Pune (Maharashtra) [India], January 28 (ANI): Amid row over the controversial BBC documentary on Prime Minister Narendra Modi, the banned documentary 'The Modi Question' was screened at the premises of Pune's Film and Television Institute of India (FTII), informed the Student Association of FTII, Pune on Saturday.
The documentary was screened on January 26, as per the statement issued by the Student Association.
While speaking on the alleged attempts of the ruling government to ban the screening of the documentary, the student association mentioned that "curbing the freedom of media; banning of literature, music, literature etc is a sign of a society that is trodding downhill.""On January 26, we screened the banned BBC documentary 'The Modi Question' at FTII. Throughout history, the banning of literature, music, and in recent times, media, has been a sign of a crumbling society," reads the statement.
It further stated that a government in a democracy should be open to criticism but instead, the party in power at the Center has been trying to brush this documentary under the carpet. The curbs on the documentary have further instigated the curiosity of people to watch it, said the association.
"The act of scrutiny should be welcomed by our elected representatives. Instead, they quickly tag it as false propaganda and try to shove it under the rug. They should know that the surest way for something to be watched is to ban it," further reads the statement.
Highlighting the content of the documentary, the student association remarked that the incidents and facts presented in it are barely the tip of the iceberg in terms of the violence that has been cast to fulfil the purpose. "However, the BBC documentary barely scratches the surface of the kind of violence that has been perpetuated throughout the country for a dedicated, singular, vicious purpose. It would be startling to us if anyone in India was surprised by the happenings in this documentary."Further attacking the central government, the student's association alleged that communal violence has become a part and parcel of the ruling party's politics. "The voices echoing the Prime Minister's words and giving credibility to his actions are given a place in this series. It must not go unnoticed that these voices themselves deserve rigorous scrutiny."They said that the purpose of screening the documentary was to counter the censorship, especially when its motives are blatant.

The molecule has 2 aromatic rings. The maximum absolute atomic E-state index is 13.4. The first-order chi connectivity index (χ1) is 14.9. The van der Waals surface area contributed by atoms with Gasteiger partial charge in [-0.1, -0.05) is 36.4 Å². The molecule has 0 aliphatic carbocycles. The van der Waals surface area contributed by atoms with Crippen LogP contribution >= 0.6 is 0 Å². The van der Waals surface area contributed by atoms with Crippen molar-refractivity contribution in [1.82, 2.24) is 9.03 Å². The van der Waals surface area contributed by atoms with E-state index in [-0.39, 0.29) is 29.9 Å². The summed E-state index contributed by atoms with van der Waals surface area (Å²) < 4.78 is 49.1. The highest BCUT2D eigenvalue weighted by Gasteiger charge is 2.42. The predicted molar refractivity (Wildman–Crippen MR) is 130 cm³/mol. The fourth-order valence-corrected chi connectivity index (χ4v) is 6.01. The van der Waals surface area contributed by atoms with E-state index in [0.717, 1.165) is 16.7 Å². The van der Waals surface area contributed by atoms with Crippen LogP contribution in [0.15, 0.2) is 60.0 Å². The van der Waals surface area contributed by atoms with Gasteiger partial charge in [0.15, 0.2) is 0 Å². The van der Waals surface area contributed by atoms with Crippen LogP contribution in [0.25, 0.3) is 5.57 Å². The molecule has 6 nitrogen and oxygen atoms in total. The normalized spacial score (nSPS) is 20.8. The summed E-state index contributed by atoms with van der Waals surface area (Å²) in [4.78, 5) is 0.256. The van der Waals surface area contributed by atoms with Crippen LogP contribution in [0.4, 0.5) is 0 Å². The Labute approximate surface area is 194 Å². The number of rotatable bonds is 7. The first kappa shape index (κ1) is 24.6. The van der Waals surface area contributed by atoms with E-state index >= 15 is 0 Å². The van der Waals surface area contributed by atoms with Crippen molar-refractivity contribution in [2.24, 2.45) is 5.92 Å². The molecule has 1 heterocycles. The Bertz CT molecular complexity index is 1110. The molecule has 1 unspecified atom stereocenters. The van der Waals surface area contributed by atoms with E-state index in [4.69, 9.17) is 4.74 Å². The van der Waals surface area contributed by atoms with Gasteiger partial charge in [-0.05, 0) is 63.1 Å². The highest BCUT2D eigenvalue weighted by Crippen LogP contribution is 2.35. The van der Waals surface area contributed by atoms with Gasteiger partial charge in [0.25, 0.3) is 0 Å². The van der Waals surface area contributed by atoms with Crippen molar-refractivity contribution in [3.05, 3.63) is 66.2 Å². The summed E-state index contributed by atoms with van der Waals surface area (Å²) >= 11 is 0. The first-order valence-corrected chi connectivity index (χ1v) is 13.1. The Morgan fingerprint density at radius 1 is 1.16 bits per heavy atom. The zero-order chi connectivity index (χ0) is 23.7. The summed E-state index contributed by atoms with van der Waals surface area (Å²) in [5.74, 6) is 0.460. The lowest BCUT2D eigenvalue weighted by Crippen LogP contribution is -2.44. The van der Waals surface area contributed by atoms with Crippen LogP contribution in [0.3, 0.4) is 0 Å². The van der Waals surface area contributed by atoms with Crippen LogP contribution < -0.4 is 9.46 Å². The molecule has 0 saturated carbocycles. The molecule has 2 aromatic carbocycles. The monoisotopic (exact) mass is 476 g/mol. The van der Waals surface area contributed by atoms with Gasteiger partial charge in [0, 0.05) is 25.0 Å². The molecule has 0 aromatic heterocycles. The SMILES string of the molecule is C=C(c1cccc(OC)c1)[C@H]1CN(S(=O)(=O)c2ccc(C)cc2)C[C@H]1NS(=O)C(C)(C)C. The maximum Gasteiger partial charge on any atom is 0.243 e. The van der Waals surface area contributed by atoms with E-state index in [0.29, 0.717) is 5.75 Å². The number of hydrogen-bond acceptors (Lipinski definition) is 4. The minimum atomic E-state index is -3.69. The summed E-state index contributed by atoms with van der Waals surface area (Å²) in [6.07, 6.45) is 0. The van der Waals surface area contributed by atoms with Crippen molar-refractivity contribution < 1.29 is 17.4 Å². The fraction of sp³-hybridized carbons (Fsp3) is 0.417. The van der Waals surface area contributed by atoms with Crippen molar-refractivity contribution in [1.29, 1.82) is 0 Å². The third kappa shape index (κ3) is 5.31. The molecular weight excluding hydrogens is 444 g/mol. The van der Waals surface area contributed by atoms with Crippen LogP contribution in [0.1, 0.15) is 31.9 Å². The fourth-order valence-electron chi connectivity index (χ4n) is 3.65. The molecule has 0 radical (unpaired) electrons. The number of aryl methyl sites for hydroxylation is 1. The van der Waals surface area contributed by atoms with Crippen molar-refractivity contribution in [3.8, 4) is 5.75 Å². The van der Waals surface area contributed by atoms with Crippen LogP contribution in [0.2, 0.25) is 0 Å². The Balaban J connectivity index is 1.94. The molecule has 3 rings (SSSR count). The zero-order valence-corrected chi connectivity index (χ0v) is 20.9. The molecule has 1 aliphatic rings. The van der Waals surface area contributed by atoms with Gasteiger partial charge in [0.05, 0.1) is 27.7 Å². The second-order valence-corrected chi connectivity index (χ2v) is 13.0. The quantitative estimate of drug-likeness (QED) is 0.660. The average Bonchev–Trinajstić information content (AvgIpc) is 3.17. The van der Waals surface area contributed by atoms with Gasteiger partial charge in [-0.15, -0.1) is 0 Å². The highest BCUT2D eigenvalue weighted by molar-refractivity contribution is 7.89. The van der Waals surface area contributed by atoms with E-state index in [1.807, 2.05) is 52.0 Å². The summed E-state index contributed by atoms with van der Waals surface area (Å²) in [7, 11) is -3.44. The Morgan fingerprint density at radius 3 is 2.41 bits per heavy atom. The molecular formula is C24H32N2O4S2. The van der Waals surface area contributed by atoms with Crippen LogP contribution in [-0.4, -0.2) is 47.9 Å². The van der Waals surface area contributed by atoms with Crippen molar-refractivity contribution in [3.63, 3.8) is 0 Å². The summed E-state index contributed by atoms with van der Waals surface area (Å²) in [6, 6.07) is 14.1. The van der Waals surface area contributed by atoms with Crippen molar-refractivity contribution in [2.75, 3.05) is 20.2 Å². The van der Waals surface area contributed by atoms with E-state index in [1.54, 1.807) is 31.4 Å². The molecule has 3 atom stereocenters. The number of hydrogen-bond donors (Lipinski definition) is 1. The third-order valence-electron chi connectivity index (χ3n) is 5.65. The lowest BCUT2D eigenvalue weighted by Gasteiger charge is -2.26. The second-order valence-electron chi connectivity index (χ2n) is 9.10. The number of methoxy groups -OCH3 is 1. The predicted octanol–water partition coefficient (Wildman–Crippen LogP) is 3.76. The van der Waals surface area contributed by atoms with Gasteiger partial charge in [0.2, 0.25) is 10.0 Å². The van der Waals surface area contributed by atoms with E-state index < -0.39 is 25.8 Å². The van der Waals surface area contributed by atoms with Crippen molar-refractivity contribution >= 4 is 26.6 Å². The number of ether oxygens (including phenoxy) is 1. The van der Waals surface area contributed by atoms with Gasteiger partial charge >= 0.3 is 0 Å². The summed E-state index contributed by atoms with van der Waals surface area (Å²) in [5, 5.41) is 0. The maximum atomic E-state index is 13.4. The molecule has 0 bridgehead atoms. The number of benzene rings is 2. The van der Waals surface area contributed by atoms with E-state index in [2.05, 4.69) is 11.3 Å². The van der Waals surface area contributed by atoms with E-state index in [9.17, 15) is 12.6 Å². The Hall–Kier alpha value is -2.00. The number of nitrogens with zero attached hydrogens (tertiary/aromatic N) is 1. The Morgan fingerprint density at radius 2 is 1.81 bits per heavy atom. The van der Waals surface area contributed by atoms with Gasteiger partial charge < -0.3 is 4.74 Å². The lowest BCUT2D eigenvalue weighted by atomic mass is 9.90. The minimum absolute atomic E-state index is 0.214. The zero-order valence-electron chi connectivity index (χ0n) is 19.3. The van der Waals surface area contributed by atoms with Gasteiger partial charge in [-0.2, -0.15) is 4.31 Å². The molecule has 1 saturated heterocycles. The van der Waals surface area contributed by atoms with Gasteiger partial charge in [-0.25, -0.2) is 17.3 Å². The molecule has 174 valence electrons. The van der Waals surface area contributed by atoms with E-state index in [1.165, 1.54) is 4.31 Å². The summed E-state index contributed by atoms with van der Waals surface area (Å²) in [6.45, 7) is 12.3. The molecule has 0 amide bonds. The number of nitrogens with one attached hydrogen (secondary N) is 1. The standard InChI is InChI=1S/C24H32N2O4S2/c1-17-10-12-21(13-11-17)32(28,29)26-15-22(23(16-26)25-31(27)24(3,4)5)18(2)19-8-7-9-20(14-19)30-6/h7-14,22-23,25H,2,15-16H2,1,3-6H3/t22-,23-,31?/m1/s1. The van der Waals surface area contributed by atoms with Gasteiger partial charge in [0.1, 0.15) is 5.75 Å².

Earlier, this month, the government denounced the BBC series 'the Modi Question', calling it a "propaganda piece designed to push a discredited narrative".
The government also pulled down the series from various social media platforms, including Twitter and Youtube. (ANI)